“A Coffin in Egypt” is an imagined portrait drawn from the life of Clarissa Beard Northington, the wife of a wealthy Wharton County farmer and horse breeder who was the son of one of Texas’ oldest families. The people of Wharton County inspired many plays by Horton Foote, who died in 2009 and is often referred to in theater circles as “the American Chekhov.” Foote is perhaps most widely known for the films “A Trip to Bountiful” and “Tender Mercies,” and for his cinematic adaptation of “To Kill A Mockingbird.”
“What Horton Foote has done with ‘A Coffin in Egypt’ is very truthful, according to people that actually knew the character I’m creating,” von Stade said. “After reading the stage play, I wondered why it wasn’t being performed, and I learned it was in his wishes that it not be done until he was gone, because it tells the truth about a lot of people.” (The show’s low profile did include a brief run in 1998, during a New York summer in Sag Harbor, starring Glynis Johns.)
“But it’s not an unkind truth, the way he writes it,” von Stade said. “It’s like a gentle flow, very descriptive, with a deep sense of appreciation of who these people are in telling the truth about them. When I was there, I met one lady who said her grandmother went with Clarissa on part of the trip when at one point she left with her kids to Europe because her husband was so mean. And when we took the show there, concert style, to this teeny old movie theater in (nearby) Wharton that seats about 200 people, at the end of it a gentleman stood up and said that after seeing this and hearing this he wished he had known his aunt better.
“I also met a rancher, kind of my age, maybe a little younger, who said, ‘You know, I could kick myself, because I was just so wanting to get over to her house to interview her and put a lot of pictures together, so that who she was wouldn’t get lost, but I didn’t get to it. I got too busy.’ Of course we’re talking about a rancher who had thousands of acres to take care of.”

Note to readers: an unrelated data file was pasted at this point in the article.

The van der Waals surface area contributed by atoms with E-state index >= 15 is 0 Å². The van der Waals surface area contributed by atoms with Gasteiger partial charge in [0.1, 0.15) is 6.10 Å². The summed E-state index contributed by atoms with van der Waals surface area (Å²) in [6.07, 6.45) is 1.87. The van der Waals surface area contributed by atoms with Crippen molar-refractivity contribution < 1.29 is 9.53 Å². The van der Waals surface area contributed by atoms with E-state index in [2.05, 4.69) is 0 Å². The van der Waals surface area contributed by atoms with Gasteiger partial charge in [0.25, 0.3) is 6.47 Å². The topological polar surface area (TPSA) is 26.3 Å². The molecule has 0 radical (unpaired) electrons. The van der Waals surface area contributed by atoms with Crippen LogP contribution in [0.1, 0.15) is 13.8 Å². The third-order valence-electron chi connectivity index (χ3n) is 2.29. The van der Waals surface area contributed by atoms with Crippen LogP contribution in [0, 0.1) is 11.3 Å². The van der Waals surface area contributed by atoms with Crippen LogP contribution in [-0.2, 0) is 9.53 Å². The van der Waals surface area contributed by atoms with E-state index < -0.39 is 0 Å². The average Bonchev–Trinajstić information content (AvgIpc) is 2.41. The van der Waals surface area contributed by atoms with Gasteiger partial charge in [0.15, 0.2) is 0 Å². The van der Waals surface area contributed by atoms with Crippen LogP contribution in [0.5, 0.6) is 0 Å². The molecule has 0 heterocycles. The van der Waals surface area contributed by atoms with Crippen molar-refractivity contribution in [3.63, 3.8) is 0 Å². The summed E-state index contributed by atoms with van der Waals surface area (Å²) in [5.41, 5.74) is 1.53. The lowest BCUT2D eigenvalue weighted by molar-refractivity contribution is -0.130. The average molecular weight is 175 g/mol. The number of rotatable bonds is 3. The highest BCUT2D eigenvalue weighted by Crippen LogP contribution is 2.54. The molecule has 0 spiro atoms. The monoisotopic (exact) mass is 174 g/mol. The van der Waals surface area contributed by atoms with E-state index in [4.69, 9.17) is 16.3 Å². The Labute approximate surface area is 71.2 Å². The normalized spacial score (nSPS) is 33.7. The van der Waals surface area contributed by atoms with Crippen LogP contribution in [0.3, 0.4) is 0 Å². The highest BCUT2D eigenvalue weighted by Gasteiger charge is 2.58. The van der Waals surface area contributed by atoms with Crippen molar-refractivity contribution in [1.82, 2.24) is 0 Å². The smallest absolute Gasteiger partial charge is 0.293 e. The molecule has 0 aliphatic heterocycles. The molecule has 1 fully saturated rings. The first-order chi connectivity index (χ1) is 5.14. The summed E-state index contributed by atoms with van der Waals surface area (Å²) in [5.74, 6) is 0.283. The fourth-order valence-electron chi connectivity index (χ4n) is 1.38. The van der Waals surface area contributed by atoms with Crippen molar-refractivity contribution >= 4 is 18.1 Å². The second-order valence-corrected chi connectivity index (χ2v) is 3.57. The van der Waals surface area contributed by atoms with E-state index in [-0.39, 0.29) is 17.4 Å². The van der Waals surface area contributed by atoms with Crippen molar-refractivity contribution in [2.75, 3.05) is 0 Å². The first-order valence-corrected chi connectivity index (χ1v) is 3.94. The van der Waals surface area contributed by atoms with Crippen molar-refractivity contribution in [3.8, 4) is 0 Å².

Von Stade came to understand Foote’s hesitation about telling Myrtle’s story, which involves murder, child abuse, interracial scandal and even resentment from her daughters, who blamed her for their father’s straying. “There was very little that a woman of that time could do in her situation, especially if she had children,” von Stade said. “She had to go back. I’m sure that’s why she didn’t stay in Europe, for the sake of the children, their future and their reputations.”
Back in Egypt, Clarissa remained married, wrote and published poetry, painted watercolors of the flowers in her landscape and entertained artists who visited from around the world. She died in 1979, one month shy of 100 years old. But von Stade said it’s clear there is a mutual anger between the generations and hostility still.
“At one point I asked about contacting my character’s granddaughter, who is alive in her 90s, just to say what a privilege it has been to get to know her family through all this. And we got a message back that said, ‘If I saw Horton Foote, I’d blow his brains out!‘”
Next season, von Stade will create yet another new female powerhouse. She’s booked for the world premiere of “Great Scott” with the Dallas Opera, as “Winnie” Flato, the founder and chief benefactor of a struggling opera company. (Think Bernadette Peters in “Mozart in the Jungle.”) As Winnie’s company sails toward opening night of a long-lost opera discovered by the international opera star who will perform it, her husband’s national football franchise streams toward its first-ever national championship on the same night. It’s the project of composer Jake Heggie and playwright Terrence McNally. “Great Scott” also will spotlight mezzo-soprano Joyce DiDonato as the international singer who is championing the forgotten lyric gem, thus pairing two all-time fan favorites from successive generations.